Report from Green Alliance says ZEV mandate would save lower income car owners thousands
Think tank Green Alliance has called for the UK government to introduce a zero emissions vehicle (ZEV) mandate in order to make manufacturers increase the number of EVs they sell.
A new report from Green Alliance says this would cut emissions and help lower income car owners save money by switching to clean vehicles sooner.
Last year, the government announced a 2030 phase out date for the sale of new petrol and diesel vehicles, to encourage the transition to electric vehicles. It also announced that only zero emission vehicles, such as battery electric cars, can be sold new after 2035.
Despite higher upfront costs, battery electric vehicles are cheaper to run and have fewer parts than conventional vehicles, which cuts their maintenance costs. This means that once they reach the second hand market, where the upfront costs are lower, they offer owners savings.
Green Alliance’s report shows that a new medium sized battery electric car bought today will save its owner up to £2,300 over a petrol or diesel equivalent once it reaches the second hand market, on a total cost of ownership basis. For third hand cars, the estimated savings are even higher, at up to £5,600.
Lower-income households are much less likely to purchase new vehicles, yet there is only a limited supply of used electric vehicles. Of the over eight million cars bought in the UK last year, nearly seven million were used vehicles. But only 0.3 per cent of them were battery electric cars.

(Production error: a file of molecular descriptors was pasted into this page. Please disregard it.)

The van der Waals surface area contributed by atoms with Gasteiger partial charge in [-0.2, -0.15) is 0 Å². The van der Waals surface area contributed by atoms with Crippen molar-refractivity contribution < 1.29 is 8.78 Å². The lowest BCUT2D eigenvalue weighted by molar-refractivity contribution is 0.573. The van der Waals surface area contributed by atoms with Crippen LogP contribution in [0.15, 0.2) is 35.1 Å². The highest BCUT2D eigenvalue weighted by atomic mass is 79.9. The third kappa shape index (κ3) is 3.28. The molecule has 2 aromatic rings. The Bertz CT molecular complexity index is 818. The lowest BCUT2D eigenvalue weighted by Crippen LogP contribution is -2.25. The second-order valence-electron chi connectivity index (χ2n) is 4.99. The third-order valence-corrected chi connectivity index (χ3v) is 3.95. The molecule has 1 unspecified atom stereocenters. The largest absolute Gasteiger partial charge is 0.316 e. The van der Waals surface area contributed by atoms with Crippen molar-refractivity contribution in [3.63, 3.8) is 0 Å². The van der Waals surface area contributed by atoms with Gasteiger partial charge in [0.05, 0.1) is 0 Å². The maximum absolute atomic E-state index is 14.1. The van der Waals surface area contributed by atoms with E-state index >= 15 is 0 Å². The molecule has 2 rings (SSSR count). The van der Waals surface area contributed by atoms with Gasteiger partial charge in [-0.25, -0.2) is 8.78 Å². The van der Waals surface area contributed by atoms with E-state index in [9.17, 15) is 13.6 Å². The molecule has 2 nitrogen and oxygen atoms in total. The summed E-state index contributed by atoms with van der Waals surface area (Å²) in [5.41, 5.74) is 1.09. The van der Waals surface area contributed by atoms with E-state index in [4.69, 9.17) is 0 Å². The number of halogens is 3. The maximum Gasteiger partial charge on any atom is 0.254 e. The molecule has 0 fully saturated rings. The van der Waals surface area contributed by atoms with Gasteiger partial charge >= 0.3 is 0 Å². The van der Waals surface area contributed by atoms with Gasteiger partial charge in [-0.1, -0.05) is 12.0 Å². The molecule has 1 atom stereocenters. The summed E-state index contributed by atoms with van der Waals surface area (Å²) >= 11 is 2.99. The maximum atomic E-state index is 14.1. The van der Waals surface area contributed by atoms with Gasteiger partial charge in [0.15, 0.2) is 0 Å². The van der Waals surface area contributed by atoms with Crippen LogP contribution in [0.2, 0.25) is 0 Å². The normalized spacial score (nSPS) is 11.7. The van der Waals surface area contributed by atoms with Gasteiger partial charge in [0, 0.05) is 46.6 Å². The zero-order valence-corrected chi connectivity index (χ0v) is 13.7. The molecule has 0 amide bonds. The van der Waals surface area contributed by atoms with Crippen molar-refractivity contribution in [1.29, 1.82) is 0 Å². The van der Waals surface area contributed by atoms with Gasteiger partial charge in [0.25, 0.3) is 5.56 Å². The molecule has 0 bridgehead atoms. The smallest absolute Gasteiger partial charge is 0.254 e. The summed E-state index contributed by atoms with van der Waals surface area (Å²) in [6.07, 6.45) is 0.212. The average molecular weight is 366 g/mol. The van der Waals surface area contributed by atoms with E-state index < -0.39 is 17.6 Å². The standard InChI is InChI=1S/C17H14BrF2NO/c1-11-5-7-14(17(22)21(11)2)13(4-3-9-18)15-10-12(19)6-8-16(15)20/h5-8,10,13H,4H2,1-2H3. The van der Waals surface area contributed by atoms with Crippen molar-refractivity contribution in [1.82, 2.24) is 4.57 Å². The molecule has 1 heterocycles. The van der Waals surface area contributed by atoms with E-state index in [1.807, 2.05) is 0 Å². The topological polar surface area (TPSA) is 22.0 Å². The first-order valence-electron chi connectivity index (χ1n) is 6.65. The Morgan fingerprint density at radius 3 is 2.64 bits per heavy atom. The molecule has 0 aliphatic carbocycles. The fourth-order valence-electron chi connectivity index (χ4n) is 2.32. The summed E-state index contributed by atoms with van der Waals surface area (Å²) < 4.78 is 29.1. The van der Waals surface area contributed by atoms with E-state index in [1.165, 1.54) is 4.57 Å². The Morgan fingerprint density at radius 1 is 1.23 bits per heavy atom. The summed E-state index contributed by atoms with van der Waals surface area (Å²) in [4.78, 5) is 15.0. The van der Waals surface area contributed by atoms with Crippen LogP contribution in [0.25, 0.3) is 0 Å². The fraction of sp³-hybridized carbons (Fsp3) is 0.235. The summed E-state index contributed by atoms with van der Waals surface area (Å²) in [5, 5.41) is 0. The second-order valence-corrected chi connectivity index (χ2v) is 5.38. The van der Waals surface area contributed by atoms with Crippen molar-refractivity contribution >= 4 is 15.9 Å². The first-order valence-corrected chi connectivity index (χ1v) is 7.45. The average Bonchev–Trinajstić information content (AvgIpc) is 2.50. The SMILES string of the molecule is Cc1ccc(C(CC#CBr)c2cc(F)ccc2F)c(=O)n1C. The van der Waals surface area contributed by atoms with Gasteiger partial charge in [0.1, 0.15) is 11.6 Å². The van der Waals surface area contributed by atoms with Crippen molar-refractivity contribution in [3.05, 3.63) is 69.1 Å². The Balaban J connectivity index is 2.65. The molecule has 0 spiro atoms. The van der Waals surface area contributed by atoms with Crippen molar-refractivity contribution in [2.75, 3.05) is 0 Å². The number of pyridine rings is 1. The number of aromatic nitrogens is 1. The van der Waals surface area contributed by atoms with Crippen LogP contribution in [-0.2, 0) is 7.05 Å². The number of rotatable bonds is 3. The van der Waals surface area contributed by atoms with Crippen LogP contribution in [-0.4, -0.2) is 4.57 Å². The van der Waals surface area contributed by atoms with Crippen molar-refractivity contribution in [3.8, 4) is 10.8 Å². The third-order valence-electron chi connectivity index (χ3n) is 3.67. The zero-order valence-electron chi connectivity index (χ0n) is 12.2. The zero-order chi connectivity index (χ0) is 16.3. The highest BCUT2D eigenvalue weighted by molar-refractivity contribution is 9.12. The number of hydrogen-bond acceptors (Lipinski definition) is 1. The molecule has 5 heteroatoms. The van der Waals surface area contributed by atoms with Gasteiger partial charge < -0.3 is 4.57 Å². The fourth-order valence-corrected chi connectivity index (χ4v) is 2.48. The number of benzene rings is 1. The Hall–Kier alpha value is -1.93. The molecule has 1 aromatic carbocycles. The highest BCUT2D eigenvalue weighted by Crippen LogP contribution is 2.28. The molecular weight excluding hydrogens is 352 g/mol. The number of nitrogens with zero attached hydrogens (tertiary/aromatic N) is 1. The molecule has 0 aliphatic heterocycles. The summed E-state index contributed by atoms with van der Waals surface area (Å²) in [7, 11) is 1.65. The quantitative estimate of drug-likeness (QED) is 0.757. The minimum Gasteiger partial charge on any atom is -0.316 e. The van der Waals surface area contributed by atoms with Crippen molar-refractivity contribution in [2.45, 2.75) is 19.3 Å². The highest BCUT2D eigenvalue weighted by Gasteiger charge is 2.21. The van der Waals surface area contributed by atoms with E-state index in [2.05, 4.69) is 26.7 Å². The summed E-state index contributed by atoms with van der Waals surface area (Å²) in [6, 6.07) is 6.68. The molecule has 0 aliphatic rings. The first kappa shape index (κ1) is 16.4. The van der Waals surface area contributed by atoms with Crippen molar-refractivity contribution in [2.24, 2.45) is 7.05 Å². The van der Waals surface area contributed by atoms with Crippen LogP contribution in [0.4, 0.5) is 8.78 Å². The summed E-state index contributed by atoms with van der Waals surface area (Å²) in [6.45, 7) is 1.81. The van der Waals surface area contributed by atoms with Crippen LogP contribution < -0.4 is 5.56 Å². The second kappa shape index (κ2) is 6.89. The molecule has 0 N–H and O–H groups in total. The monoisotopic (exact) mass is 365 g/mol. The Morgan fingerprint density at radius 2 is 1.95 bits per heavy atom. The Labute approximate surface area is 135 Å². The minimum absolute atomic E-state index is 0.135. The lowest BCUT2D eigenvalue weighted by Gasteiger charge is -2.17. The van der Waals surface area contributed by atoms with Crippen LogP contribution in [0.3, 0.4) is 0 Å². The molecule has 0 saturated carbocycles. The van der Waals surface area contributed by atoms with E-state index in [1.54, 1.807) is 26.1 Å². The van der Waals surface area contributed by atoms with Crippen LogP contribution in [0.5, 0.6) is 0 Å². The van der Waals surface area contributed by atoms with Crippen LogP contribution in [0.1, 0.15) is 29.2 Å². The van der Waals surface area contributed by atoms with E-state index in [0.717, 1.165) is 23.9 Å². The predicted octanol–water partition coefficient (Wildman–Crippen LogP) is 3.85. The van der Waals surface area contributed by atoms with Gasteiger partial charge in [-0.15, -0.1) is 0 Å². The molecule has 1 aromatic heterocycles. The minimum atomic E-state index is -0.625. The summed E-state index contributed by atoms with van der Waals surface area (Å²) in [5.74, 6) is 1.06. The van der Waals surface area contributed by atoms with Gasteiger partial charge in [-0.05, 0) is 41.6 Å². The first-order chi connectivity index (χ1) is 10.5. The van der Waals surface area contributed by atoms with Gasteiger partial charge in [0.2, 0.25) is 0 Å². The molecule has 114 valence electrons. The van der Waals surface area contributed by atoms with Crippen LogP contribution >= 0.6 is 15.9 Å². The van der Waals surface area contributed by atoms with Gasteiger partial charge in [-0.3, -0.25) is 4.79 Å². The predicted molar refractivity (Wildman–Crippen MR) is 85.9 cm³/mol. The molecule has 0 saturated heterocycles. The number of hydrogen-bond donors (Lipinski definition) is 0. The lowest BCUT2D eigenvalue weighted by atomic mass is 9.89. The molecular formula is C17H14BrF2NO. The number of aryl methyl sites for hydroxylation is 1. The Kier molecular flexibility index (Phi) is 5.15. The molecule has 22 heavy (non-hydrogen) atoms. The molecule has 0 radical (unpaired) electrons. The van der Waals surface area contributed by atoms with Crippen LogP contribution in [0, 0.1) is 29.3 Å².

Despite a recent surge, sales of new battery electric vehicles are still a very small proportion of overall car sales, at only 6.6 per cent of new car sales in 2020. This means very few electric cars will reach the second hand market in the near future.
To promote the uptake of battery electric cars and push more onto the second hand market, the UK government should introduce a zero emissions vehicle (ZEV) mandate. This measure, already successfully implemented in California, would require manufacturers to increase the proportion of battery electric vehicles they sell, with the need to hit interim targets between now and 2035.
Requiring manufacturers to sell an increasing share of battery electric vehicles will also help to expand the range of models offered on the market, making it easier for car buyers to switch. There are currently seven times more conventional petrol and diesel models than battery electric cars.
The report says the mandate should focus on vehicles with zero tailpipe emissions, such as battery electric cars, rather than plug-in hybrids which have limited emission savings compared to conventional petrol and diesel cars.
Delayed large scale transition to battery electric vehicles will also undermine the UK’s decarbonisation efforts, as the overall reduction in annual greenhouse gas emissions in 2030 will only be about half of what it could be if battery electric vehicles were half of new sales by 2025 and the majority by 2030, which is the proportion of sales recommended by the Climate Change Committee.
Caterina Brandmayr, head of climate policy at Green Alliance, said: “The government has sent a strong signal to carmakers about the direction of travel, it must now ensure they speed up the transition and help us all to switch by getting more electric vehicles on the road. This is especially important to ensure those on lower incomes can benefit from clean cars sooner, as well as cutting carbon emissions and cleaning up our air.”